I have been following a fascinating story in blogging land about a teacher called Al Upton. He teaches young children in South Australia and for the past few years has got his class blogging and has hooked the children up with online mentors from all over the world. Despite going through stringent procedures to ensure the children's safety, there has been complaints and the authorities have closed down the scheme. I am not going to go into the whole story here - to find out more, have a look at Al's blog.
Whilst this story has no direct relevance as such to me as a midwifery educator because my students are adult learners, there is no doubt that even adults worry about their online safety. When I first started this blog, I couldn't make up my mind as to whether I would be anonymous or not. In the end, I have made a deliberate choice to use my online identity as a branding exercise and as an authentic way of engaging with midwifery and education communities.
Two things has struck me about this ongoing story. The first thing is the power of social networking. When you look at the comments left on Al's blog as well as blogs written by people all over the world, you realize how far this story has traveled and how it has affected people. Social networking has an amazing global potential for collaboration and lobbying. Just imagine what midwives and women could achieve if we all got together to run a campaign promoting normal birth using online social networking principles and Web 2.0 tools.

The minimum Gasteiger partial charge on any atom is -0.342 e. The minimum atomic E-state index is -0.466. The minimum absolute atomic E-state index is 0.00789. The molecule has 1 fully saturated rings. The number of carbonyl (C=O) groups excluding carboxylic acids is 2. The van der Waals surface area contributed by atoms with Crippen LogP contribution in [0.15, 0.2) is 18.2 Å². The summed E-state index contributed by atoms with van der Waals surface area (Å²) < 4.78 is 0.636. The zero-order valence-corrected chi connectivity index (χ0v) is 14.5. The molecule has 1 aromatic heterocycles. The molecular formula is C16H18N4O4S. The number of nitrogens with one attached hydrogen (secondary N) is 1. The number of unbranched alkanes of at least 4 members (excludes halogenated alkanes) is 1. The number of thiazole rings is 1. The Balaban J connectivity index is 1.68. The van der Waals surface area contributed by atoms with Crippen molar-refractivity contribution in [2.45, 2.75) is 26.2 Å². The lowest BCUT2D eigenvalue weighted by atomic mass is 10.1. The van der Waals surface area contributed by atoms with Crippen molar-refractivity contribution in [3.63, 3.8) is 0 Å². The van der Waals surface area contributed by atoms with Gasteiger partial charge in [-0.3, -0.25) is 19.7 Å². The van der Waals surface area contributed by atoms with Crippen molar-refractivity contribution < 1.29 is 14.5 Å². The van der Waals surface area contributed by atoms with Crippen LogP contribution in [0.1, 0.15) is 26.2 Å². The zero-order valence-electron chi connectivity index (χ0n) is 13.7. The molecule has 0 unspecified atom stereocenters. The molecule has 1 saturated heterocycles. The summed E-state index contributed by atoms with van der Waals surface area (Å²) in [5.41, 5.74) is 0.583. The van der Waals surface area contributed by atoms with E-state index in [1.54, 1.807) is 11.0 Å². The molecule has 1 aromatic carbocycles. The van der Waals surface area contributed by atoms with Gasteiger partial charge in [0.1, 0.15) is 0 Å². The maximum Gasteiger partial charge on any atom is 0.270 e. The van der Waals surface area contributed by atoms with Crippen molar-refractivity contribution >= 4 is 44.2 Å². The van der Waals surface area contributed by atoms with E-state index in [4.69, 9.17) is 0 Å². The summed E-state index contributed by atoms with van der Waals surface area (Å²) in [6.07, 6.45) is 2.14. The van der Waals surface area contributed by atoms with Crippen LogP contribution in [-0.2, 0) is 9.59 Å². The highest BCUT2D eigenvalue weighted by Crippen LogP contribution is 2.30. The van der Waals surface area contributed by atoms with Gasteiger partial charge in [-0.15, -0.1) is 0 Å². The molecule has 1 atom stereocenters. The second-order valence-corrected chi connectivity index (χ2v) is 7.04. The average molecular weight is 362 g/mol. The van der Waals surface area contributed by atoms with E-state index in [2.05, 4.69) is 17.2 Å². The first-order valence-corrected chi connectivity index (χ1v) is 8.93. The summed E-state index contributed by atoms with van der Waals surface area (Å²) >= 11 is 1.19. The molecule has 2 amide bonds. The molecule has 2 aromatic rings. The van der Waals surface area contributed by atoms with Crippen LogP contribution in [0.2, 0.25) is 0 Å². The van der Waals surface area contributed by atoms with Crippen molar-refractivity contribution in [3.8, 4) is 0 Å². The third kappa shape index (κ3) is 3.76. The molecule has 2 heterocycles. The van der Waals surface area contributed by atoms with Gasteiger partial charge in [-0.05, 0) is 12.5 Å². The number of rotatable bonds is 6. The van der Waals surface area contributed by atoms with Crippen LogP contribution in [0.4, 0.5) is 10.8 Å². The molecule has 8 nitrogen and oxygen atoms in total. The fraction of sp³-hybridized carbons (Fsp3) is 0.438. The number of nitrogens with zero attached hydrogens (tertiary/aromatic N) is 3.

The second thing that has made a big impression on me is how powerful education can be when it is led by teachers like Al Upton. When I consider my son's journey through education, I wonder what his attitude to school would be if his attention and imagination had been captured by innovative teachers like Al. He views school as a waste of time, which greatly saddens me as his mother.
But I also have to ask myself, how can I be the 'Al Upton' of midwifery education? How can I engage with my students in an innovative and exciting way? If nothing else, Al's story has made me think about my own teaching, and has resonated with people all over the world.
Image: Yellow eyed penguins, Dunedin